Going back to the problem of a dearth of IT talent, I believe this issue of attention might be getting to the root of it. Who wants to learn IT anymore? What’s their motivation? If their brains are already owned by social media, what’s left for the rest of their lives? How many folks that started reading this piece made it this far? Those that clicked away aren’t the sort that are going to be effective IT practitioners, staying current and learning lifelong.

I don’t have a clear solution to this dilemma, but I’m fairly sure the answer isn’t catering to those with attention deficits. I don’t want to accommodate the problem. I want to smash it.

by Ethan Banks at January 12, 2021 04:53 PM

Packet Pushers

Interconnecting GNS3 Virtual Machines – Video

GNS3 co-founder and developer Jeremy Grossman and networking instructor David Bombal talk with Ethan Banks about how separate GNS3 VMs communicate. You can listen to the full episode, “Heavy Networking 556: The State Of GNS3 For Network Labs,” by clicking this link. Heavy Networking is part of the Packet Pushers network of technical podcasts, including […]

The post Interconnecting GNS3 Virtual Machines – Video appeared first on Packet Pushers.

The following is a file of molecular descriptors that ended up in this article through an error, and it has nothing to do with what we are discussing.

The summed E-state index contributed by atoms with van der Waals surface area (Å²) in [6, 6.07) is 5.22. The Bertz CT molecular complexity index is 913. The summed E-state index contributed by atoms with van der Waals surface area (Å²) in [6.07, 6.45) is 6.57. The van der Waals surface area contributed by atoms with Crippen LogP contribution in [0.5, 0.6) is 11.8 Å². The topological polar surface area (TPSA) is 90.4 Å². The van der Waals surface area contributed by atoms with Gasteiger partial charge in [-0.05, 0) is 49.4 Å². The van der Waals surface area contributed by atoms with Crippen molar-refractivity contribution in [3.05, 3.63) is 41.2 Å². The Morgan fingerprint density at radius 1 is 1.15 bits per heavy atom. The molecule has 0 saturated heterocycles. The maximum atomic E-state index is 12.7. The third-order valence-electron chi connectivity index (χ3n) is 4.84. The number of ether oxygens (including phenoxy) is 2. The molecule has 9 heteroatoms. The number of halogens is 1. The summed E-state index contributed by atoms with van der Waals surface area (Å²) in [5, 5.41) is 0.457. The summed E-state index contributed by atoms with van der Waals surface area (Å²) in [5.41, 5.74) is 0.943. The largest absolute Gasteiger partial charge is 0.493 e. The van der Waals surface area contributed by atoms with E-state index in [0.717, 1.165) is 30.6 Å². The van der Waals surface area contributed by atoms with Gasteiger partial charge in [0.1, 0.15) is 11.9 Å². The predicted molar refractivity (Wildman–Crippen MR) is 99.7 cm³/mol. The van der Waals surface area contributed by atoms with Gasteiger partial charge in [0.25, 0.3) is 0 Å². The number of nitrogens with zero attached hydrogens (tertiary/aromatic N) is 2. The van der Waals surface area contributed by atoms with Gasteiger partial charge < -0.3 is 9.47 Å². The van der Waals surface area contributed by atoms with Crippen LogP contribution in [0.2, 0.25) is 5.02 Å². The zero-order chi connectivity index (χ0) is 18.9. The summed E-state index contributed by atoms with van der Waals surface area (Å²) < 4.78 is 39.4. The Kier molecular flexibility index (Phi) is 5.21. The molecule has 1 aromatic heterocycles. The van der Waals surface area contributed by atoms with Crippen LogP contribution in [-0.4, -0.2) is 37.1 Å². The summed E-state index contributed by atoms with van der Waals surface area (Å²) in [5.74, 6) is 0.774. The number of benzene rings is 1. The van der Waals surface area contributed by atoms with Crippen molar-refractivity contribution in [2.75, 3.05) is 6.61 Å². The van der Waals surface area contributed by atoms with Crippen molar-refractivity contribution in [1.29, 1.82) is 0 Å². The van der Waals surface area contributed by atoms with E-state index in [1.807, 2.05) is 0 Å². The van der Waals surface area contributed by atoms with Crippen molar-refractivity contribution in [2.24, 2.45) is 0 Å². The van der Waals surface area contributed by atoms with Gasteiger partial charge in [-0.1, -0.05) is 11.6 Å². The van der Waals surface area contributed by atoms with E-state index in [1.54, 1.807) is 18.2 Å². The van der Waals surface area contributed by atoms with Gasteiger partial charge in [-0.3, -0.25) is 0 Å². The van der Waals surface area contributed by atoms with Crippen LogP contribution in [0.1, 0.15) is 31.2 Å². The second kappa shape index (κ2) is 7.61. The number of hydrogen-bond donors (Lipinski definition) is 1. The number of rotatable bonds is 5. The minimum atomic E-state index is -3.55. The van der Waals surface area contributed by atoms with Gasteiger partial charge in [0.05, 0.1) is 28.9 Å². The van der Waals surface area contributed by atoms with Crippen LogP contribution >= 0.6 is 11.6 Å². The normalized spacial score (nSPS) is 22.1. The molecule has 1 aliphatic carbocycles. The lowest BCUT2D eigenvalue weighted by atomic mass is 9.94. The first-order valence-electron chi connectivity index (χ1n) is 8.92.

by The Video Delivery at January 12, 2021 01:00 PM

ipSpace.net Blog (Ivan Pepelnjak)

Automation Win: Chatops-Based Security

It’s amazing how quickly you can deploy new functionality once you have a solid foundation in place. In his latest blog post Adrian Giacometti described how he implemented a security solution that allows network operators to block source IP addresses (identified by security tools) across dozens of firewalls using a bot listening to a Slack channel.

Would you be surprised if I told you we covered similar topics in our automation course? 😇

January 12, 2021 06:42 AM

January 11, 2021

Packet Pushers

Give The Network Designer That Came Before You A Break

When you take over a network as a technical lead, you often run into design elements that make you do a spit-take. They did WHAT? Really? Were they...stupid? Clueless? Stupid AND clueless? Maybe they were, but I argue that you should give those humans that came before you a break. You weren't there. You don't know what constraints they were operating under. Since you don't know those things, it's hard to pass fair judgement. Unfair judgement? Oh, yeah. All day long, and you can even feel righteous while doing so. Super smug.